Aussie quintet Kim Killspeed go “Inside” for inspiration.

We have the pleasure of premiering the newest single from the Sydney-based rockers whose anticipated EP “Second Skin” is due out later this year. “Inside” finds the band reigning in their messy blues gravitas for a more streamlined approach and hook-driven sound.

The new direction might possibly have to do with producer Jeff Martin of The Tea Party whose signature jangly, open tuned stamp is written all over it. That said, the band’s distinct characteristics are still warmly accounted for—particularly Andie Davies’ and Bruce Stephens’ muscular guitar lines and Candy Cunningham’s earthy songwriting which prods the listener to throw caution to the wind and pursue the impassioned voices in their head.

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Needle Drop: Corbu, “Polygon Forest”

Brooklynite Jonathan Graves, aka Corbu, invites you into his Crayola dream.

“Polygon Forest” is a perfect name for the kind of neo-psych synth pop this New York outfit is capable of. Their outlandish imagery is part and parcel with the visual nature of the group who have included a coloring book in the liner notes of their newest LP, Crayon Soul.

To add to the psychedelic haze, Corbou recruited acid rock stereophile Dave Fridmann (The Flaming Lips, Tame Impala, MGMT) to mix the band’s self-produced 12 song set. The resulting recordings are arresting in their innovative soundscapes while remaining dreamlike, as to induce feelings of stoned exploration. Their new self-titled album is slated for release in early August.

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TVD Premiere: Carly
Van Skaik, “Behind The Velvet Curtain”

Carly Van Skaik’s firsthand tales of shadowy Tinseltown noir seem tailored for the silver screen and have already garnered song placements in several network shows including Shameless and The Magicians. Her single “Behind The Velvet Curtain” continues mining this moody vein, shedding light on the figurative Oz who pulls the puppet strings behind the religious hierarchies of the world.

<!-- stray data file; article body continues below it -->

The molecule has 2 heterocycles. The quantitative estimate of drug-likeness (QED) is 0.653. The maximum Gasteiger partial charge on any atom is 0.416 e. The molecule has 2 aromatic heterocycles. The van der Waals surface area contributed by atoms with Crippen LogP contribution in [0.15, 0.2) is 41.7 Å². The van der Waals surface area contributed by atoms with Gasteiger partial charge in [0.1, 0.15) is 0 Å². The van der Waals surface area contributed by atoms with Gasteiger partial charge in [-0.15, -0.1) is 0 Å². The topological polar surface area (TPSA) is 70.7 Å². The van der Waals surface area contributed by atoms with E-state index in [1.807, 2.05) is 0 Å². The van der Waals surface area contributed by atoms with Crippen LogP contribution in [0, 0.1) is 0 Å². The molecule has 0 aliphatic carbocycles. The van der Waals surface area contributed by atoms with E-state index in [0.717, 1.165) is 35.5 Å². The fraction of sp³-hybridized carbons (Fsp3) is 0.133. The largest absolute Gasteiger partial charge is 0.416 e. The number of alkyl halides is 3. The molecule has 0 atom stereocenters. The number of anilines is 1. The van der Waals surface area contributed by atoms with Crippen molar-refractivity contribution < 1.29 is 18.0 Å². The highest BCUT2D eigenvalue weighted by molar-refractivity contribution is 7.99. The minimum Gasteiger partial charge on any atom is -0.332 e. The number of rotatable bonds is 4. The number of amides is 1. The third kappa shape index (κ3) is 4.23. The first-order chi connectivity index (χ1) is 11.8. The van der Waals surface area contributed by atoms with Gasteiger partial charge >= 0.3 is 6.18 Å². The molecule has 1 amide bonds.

Carly asserts “Behind The Velvet Curtain’ is about being wrongly persecuted and the overall hypocrisy of organized religion. “I grew up with my dad and his boyfriend in a very conservative religious community until about the age of 10 and witnessed a lot of hate and judgment toward my family because of who he was.”

“Meanwhile those same people would turn around and preach love and acceptance inside church doors. You see this kind of behavior all over the world. People killing each other over different interpretations of one scripture, people denying gay marriage licenses because it goes again their religious beliefs.”

The Carly Van Skaik EP is due out tomorrow March 24th, the same week “Blue Diamond Eyes” will air on subsequent episode of The Magicians.

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Needle Drop: Dan Lipton, “Dark Water”

Dan Lipton pulls celestial ballad from hangover haze.

Lipton’s rustic arrangements are all at once contemporary and powerful, yet steadily indicative of other masters of the singer-songwriting genre. His raspy quiver recalls Ray LaMontagne while the agile break in his voice conjures up the late Jeff Buckley. “Dark Water” was supposedly conceived while Dan nursed a hangover as he travelled the above ground ferries that run across Brooklyn looking out toward the sea.

There is something infinitely real about the overall vibe of Lipton’s words, set against the tympanic thrust of a hoop drum and tambourine. We experience the weariness, sense the blanket of stars above us, and almost taste the stale alcohol from previous nights’ soul crushing revelry.

“Dark Water” is taken from Dan Lipton’s full-length release, Breathing In which is in stores now.

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Needle Drop: Stone Cold Fox, “Change My Mind”

Stone Cold Fox deliver fever dream of psych disco.

Brooklyn quintet Stone Cold Fox laboriously hone their often spontaneous sounding tracks, emerging with a psychedelic form of disco that is swimming in punchy echo. It is often difficult for the five members to get a song through the birth canal, but ultimately rewarding for their die-hard fans who have come to rely on their quality output.